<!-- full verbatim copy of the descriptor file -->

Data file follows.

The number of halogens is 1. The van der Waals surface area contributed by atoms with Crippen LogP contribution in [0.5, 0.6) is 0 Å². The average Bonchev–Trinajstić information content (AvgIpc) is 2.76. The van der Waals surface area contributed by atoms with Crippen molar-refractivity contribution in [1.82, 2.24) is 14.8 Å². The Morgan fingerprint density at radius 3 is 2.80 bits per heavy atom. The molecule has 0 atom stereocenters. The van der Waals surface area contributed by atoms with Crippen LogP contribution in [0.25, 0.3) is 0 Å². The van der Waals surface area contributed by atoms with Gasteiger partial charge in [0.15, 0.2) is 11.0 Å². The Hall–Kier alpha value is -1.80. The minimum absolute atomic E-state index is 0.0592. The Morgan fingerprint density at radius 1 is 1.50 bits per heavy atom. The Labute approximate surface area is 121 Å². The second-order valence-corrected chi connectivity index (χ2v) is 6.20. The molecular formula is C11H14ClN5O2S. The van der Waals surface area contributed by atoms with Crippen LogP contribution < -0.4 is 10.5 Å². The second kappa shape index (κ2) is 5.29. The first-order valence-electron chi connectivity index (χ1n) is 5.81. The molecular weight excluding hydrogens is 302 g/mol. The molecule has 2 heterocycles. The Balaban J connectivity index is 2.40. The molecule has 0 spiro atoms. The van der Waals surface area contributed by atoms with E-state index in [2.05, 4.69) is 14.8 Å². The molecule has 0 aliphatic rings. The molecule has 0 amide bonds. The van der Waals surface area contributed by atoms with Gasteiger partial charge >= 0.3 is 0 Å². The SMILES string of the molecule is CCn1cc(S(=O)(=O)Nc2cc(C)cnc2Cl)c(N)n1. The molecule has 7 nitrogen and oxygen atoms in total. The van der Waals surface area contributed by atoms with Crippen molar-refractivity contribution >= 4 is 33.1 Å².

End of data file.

The number of halogens is 1. The van der Waals surface area contributed by atoms with Crippen LogP contribution in [0.5, 0.6) is 0 Å². The average Bonchev–Trinajstić information content (AvgIpc) is 2.76. The van der Waals surface area contributed by atoms with Crippen molar-refractivity contribution in [1.82, 2.24) is 14.8 Å². The Morgan fingerprint density at radius 3 is 2.80 bits per heavy atom. The molecule has 0 atom stereocenters. The van der Waals surface area contributed by atoms with Crippen LogP contribution in [0.25, 0.3) is 0 Å². The van der Waals surface area contributed by atoms with Gasteiger partial charge in [0.15, 0.2) is 11.0 Å². The Hall–Kier alpha value is -1.80. The minimum absolute atomic E-state index is 0.0592. The Morgan fingerprint density at radius 1 is 1.50 bits per heavy atom. The Labute approximate surface area is 121 Å². The second-order valence-corrected chi connectivity index (χ2v) is 6.20. The molecular formula is C11H14ClN5O2S. The van der Waals surface area contributed by atoms with Crippen LogP contribution < -0.4 is 10.5 Å². The second kappa shape index (κ2) is 5.29. The first-order valence-electron chi connectivity index (χ1n) is 5.81. The molecular weight excluding hydrogens is 302 g/mol. The molecule has 2 heterocycles. The Balaban J connectivity index is 2.40. The molecule has 0 spiro atoms. The van der Waals surface area contributed by atoms with E-state index in [2.05, 4.69) is 14.8 Å². The molecule has 0 aliphatic rings. The molecule has 0 amide bonds. The van der Waals surface area contributed by atoms with Gasteiger partial charge >= 0.3 is 0 Å². The SMILES string of the molecule is CCn1cc(S(=O)(=O)Nc2cc(C)cnc2Cl)c(N)n1. The molecule has 7 nitrogen and oxygen atoms in total. The van der Waals surface area contributed by atoms with Crippen molar-refractivity contribution >= 4 is 33.1 Å².